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Columbians weigh in ahead of Obama's speech

Tuesday, December 1, 2009 | 4:18 p.m. CST; updated 8:37 p.m. CST, Tuesday, December 1, 2009

COLUMBIA — President Barack Obama is expected to announce Tuesday night in a speech from the U.S. Military Academy at West Point that he will send 30,000 more troops to Afghanistan.

We asked Columbians what they thought about the expected troop escalation and the United States’ role in Afghanistan. Check back for more during the day.

  • Kathy Sapp, homemaker: She supports sending more troops. “I think that’s what they should do. They have been asking for them for a long time. Those guys need help,” she said.
  • Gabrielle Ellul, 19, MU student: "I understand that we need to help countries get back on their feet, but its their country, and every country has their own problems and sometimes we shouldn't stick our noses in them. But I totally, 100 percent, support the troops."
  • Steve Buckels: He isn’t fond of President Obama sending more troops abroad. “I don’t like it," he said. "He ran a campaign of getting troops out and reducing the forces in the Middle East. I don’t like the idea of sending 30,000 more troops.”
  • Ted Glasgow, 43, works in the Physical Therapy Department at Boone County Hospital: He supports the decision to send more troops and emphasized the importance of building strong relationships with the people of Afghanistan. "As opposed to changing people, we need to become their friends and allies. Instead of telling them what to do, we need to work with them and help them achieve their goals," he said.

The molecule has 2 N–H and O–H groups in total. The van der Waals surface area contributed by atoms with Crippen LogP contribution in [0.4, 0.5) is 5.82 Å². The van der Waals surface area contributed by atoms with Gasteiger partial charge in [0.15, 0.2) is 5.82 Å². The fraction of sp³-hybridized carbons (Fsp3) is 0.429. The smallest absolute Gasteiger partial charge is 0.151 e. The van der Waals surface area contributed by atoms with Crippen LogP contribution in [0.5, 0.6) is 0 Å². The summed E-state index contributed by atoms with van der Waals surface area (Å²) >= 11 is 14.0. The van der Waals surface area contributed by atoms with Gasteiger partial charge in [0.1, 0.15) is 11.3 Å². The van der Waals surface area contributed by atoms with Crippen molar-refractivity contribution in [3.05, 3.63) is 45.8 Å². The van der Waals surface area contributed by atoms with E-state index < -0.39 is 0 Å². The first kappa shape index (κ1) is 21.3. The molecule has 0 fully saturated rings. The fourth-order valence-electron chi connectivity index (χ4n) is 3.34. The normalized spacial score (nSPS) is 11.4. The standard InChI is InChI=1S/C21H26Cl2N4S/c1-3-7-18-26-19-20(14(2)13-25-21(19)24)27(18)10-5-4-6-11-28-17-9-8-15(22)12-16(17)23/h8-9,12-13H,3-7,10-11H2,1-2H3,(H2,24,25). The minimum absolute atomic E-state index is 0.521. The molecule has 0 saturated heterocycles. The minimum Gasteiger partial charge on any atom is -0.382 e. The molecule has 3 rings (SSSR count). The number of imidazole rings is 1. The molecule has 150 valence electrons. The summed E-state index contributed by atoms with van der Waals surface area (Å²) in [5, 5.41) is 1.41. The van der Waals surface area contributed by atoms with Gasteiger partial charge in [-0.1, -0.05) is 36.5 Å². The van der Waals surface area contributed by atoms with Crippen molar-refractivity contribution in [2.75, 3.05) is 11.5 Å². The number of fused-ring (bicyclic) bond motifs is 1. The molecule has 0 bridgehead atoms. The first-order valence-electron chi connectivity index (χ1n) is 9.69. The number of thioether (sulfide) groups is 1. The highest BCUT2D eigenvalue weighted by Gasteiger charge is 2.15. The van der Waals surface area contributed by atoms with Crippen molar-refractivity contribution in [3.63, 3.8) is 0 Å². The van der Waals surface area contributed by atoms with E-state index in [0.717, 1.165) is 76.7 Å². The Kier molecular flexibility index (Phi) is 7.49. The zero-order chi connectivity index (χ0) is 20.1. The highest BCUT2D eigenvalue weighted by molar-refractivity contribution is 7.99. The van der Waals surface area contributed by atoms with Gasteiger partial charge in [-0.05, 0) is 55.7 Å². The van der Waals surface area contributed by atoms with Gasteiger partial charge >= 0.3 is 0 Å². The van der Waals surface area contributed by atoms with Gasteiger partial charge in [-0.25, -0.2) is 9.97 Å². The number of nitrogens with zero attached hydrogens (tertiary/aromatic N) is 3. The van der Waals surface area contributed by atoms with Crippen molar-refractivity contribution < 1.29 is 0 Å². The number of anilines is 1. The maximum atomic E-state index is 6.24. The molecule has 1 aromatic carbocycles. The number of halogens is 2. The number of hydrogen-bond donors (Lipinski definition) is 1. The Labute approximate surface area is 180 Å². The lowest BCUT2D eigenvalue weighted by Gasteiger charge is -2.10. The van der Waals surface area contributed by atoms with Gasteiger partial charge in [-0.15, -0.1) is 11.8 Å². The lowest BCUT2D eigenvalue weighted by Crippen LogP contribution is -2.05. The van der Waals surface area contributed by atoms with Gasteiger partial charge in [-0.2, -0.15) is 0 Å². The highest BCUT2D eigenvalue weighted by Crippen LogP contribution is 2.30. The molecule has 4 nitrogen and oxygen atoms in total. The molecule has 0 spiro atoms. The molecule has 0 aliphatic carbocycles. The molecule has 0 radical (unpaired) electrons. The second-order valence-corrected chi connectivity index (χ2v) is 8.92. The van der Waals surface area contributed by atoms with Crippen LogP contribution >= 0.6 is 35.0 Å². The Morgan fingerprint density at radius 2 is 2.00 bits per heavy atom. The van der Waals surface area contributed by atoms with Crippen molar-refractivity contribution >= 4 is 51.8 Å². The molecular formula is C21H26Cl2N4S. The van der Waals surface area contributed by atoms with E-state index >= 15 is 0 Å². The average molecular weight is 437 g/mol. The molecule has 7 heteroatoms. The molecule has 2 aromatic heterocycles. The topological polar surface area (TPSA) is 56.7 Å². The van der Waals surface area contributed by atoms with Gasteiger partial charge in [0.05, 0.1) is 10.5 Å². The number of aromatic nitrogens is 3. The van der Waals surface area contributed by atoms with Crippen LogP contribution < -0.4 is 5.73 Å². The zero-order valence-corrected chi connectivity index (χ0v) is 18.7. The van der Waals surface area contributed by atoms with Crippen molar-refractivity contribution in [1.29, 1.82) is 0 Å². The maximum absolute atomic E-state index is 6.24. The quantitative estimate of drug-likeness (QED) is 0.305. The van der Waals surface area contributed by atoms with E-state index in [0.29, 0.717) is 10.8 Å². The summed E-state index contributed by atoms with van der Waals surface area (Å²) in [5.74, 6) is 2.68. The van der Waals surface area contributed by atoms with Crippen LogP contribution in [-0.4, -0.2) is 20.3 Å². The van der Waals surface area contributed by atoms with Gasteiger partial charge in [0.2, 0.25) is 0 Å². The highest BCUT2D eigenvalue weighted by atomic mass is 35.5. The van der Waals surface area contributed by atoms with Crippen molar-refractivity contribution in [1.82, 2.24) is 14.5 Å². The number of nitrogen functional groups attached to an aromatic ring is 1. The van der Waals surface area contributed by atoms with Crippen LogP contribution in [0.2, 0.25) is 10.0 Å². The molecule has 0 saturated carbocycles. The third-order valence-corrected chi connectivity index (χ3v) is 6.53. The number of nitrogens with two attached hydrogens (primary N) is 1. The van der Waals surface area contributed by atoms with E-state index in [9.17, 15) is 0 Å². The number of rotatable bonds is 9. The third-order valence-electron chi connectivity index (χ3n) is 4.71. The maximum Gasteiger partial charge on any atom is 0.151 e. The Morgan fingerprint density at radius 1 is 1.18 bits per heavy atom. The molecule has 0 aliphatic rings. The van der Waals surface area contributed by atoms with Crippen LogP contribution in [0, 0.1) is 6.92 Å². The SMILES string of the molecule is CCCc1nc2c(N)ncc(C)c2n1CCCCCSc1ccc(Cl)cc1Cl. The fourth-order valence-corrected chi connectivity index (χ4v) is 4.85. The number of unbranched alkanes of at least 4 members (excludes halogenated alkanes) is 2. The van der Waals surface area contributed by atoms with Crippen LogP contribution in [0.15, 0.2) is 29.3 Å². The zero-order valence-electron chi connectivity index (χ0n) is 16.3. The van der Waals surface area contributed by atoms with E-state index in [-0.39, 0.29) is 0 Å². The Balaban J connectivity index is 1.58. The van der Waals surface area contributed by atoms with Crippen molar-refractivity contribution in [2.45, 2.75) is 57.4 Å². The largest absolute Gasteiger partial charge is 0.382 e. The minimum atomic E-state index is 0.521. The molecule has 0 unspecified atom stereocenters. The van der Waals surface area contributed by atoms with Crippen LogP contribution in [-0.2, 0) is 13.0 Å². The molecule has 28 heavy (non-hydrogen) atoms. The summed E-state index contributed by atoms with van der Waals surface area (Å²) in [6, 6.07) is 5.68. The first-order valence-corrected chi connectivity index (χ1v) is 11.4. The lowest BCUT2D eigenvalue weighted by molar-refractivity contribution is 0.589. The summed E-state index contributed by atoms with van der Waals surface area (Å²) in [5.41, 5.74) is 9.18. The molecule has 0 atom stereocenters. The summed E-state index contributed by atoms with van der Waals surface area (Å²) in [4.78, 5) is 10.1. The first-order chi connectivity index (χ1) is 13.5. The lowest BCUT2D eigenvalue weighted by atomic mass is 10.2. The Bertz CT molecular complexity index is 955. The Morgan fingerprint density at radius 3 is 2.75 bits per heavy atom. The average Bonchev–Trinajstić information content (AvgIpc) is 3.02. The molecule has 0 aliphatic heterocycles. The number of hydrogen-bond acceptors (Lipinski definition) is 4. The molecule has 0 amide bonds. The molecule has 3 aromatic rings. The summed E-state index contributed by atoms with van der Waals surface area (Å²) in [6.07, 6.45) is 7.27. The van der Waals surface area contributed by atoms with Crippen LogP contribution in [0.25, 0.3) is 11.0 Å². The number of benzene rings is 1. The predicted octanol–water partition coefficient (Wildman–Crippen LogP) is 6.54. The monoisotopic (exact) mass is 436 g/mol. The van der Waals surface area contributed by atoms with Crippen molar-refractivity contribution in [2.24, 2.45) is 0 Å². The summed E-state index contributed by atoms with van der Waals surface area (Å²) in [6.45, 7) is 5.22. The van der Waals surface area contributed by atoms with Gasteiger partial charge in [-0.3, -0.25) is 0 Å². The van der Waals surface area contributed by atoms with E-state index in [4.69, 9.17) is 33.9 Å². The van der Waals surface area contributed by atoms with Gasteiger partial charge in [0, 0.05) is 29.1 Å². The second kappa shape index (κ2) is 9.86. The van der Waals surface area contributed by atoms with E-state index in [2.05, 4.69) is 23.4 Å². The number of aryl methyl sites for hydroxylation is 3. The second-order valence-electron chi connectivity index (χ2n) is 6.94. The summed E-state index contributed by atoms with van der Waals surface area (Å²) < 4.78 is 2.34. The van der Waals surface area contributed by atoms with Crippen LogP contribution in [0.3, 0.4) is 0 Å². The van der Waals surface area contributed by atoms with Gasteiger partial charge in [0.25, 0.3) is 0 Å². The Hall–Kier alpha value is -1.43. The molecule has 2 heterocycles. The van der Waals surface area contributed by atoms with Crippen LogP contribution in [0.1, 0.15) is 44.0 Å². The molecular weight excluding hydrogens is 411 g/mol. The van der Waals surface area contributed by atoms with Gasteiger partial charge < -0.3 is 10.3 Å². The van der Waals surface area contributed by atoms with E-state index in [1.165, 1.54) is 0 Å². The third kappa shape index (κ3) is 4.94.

• Ken Sloan, 55, Air Force veteran: "There had been a lot of debate about where troops have been in the first place. Afghanistan or Iraq? The Taliban and Al-Qaeda is strong there. While war is dreadful and people lose lives, compared to other wars we've been involved in, casualties from other wars are more. I appreciate the effort to decide a strategy. Not only to send more, but an exit strategy as well."
  • Rickie "Slikie" Williams, 53, Army veteran: "If it has to come to war for peace, to get the situation stable. T, then get peace and pull out."

Missourian reporters Alee Quick, Catherine O'Neill, Bethany Jones, Tanya Ortiz, Maggie Menderski and Katie Maupin contributed to this report.

Cortez King, 15, student at Hickman High School: He does not agree with sending more troops. "I don't want more people dying," King said. In his opinion, the United States should not play a role in Afghanistan. "It's their problem, not ours," he said.
Johnny Northcutt, 51, Salvation Army volunteer: "We need to get over there and get it done and some other countries should help with the war. China should help because all their cars are over here."
D'eray Hall, 20, Stephens College student: Some of her friends are fighting in Afghanistan and she wants the war to end, though she acknowledged it can't be stopped "all at once." "I don't even know what we're fighting for," she said.
Gary Riess, 50, works for the city of Columbia in the Solid Waste Department: "The United States is taking up the role of being the peacekeeper. Since we started that, I guess we have to keep going. It'd be nice if everyone kept the peace."
Mark Haim, 60, director of Mid-Missouri Peaceworks: He opposes the war and wants all troops brought home as soon as possible, and he expressed concern over the increased economic and psychological costs of military action in Afghanistan. "We are perpetuating a cycle of violence that really needs to be defused," he said.
Laura McKee, Truman Veterans Hospital employee: She said she can see both sides of the issue. “I don’t know. I think it’s a no-win situation," she said. "I don’t have a strong opinion either way because either way, more people will die.”